The official economic data for the first quarter will be published by the end of May. Last year, from October onwards, the mood was upbeat and a sharp V-shaped recovery was anticipated. This was accompanied by a sharp drop in the official count of Covid infections, so much so that by the end of January, a victory was declared. In a speech to the World Economic Forum on January 28, describing India’s success in its fight against the virus, Prime Minister Modi said “In a country which is home to 18 per cent of the world population, that country has saved humanity from a big disaster by containing corona effectively.” Unfortunately, the celebration proved to be premature, as the second wave of the pandemic hit India viciously.
In just a couple of months, the country’s unpreparedness was starkly exposed, as the daily number of infections rose about 40 times, to reach nearly half a million per day. Fatalities mounted caused by lack of oxygen, ICU beds, ventilators, medicines and emergency facilities. Even space in cremation and burial grounds ran out as bodies waited, sometimes for days, for the final rites. Topping it all has been the spectre of corpses hastily buried in the sandy banks of the holy river Ganga, or thrown into the water. Based on ground reports the number of these unclaimed, unacknowledged, uncounted dead bodies are estimated to be several thousand.
One of the reasons for the furtive dumping of bodies is that the poor cannot even afford to buy the expensive firewood required for the funeral pyre and the other is the fear of the disease. Or perhaps, there is the stigma associated with it. The fact is that the virus has spread to remote villages, even the distant hilly areas of Uttarakhand, the deep forests of Chhattisgarh and small towns across India. Since many rural areas are utterly lacking even in basic healthcare facilities, the illness and deaths are often not even attributed to Covid. So, the official count of infections and fatalities may be severely underestimated.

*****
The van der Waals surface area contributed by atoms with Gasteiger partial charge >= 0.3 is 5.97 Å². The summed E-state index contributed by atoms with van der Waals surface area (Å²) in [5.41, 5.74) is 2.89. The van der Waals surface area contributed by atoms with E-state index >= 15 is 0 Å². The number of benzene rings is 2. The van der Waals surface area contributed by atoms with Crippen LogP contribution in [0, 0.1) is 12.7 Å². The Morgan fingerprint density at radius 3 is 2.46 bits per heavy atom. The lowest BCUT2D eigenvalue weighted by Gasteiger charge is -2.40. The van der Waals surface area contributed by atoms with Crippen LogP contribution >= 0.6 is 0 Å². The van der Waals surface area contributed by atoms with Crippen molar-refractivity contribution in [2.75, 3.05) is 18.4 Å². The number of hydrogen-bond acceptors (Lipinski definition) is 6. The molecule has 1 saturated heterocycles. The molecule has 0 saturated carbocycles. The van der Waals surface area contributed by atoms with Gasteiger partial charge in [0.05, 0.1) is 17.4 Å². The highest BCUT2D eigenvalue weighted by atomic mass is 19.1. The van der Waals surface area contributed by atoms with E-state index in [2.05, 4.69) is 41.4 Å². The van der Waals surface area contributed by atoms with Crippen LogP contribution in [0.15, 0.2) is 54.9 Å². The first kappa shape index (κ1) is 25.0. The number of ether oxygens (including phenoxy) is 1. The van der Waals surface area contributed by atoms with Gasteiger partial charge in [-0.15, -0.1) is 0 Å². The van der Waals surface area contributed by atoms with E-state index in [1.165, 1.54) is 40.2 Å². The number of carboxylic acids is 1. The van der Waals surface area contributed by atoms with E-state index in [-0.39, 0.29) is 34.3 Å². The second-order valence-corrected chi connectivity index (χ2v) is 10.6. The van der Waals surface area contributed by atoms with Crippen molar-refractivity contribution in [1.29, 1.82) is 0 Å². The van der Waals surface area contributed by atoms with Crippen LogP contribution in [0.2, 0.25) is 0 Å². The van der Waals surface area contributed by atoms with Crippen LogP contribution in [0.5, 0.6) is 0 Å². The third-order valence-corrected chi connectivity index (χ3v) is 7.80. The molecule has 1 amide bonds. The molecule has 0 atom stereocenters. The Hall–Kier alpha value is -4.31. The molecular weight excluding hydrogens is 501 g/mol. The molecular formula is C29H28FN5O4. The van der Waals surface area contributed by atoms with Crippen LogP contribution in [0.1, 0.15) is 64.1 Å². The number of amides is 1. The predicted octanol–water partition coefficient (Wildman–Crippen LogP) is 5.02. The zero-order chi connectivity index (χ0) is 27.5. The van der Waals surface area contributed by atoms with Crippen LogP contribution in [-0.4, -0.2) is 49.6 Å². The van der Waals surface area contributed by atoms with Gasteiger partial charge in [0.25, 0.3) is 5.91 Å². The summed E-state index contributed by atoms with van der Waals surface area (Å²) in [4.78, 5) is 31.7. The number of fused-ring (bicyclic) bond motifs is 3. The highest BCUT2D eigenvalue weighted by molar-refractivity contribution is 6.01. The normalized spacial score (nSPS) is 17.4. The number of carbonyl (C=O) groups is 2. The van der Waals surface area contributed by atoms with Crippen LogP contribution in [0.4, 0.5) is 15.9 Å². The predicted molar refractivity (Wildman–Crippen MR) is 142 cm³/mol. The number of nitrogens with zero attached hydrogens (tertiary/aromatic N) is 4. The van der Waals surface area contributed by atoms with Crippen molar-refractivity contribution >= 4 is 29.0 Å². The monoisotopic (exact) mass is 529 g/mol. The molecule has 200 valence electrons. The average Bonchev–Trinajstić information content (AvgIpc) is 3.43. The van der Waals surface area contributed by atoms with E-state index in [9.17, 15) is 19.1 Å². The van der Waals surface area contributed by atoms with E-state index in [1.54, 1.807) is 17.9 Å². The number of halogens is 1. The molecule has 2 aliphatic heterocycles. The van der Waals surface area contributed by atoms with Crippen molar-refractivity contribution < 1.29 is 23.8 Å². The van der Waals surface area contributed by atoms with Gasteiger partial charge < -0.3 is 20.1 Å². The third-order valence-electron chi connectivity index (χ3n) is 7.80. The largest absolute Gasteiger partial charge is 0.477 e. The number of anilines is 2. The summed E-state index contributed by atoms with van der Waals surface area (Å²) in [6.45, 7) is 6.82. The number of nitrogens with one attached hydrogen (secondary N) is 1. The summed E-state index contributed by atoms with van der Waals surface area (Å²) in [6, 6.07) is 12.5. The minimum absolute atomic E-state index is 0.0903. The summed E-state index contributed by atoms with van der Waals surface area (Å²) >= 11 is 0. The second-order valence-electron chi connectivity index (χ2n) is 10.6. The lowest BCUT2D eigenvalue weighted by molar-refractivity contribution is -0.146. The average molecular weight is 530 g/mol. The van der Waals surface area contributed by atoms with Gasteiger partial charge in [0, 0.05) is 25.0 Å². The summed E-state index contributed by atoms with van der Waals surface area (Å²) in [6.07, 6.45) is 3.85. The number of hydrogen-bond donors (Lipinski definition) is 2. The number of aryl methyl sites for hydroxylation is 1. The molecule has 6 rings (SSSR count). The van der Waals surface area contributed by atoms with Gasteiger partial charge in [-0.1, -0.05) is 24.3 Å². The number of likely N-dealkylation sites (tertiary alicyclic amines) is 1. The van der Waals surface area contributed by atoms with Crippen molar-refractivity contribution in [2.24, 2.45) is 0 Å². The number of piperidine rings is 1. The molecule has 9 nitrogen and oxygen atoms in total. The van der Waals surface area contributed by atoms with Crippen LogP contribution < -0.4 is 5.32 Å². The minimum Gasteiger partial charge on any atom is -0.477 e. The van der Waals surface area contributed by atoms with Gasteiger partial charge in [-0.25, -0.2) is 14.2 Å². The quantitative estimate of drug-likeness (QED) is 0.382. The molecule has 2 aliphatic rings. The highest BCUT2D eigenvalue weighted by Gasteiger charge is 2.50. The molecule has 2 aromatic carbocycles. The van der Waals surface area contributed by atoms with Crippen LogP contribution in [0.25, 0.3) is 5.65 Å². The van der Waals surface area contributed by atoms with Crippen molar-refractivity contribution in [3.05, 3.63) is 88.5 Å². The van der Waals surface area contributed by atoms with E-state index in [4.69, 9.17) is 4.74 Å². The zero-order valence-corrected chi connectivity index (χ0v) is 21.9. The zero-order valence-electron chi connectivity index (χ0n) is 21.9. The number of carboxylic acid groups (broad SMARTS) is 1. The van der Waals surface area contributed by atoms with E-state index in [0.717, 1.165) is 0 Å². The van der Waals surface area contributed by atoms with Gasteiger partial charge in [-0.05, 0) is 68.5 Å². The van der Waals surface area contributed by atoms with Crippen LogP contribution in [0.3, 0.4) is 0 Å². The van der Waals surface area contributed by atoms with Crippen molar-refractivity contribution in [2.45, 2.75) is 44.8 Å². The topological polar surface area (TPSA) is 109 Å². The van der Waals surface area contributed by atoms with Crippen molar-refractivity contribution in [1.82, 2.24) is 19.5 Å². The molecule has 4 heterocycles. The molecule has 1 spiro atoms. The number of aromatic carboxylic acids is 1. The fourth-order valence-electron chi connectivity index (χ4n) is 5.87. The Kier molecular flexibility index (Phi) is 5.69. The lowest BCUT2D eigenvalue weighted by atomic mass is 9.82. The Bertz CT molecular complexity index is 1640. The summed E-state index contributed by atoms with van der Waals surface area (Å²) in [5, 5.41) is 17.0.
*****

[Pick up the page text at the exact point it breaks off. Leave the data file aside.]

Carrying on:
Thankfully, the second wave which rose steeply in the past two months, also seems to be coming down rapidly. At least in the major metro cities, the panic cries for oxygen, beds and ventilators are fewer. But the situation in the rural areas is still precarious, at least in some states. Hence many states are persisting with lockdowns, which curtail economic activity.
Which brings us to an assessment of the impact on the economy. Back in November, many analysts believed that the growth rate for fiscal year 2021-22 could be as high as 12 or 13 per cent. This was mainly due to a V-shaped recovery from the economic contraction last year. But now that assessment is being pared down, and the most optimistic estimate for the current fiscal year is around eight per cent. This would mean that after two years, the Indian economy’s size would still be a bit smaller than it was in 2019.
Also, since tax collection is related to economic growth, lower growth this year, would mean a further shortfall in tax revenue, to the tune of around Rs 1 to 1.5 lakh crore. This would make the fiscal deficit wider than projected in the Union Budget in February. That would mean an increase in borrowing by the Central government, making it difficult to keep the interest rates (i.e. the cost of borrowing) low.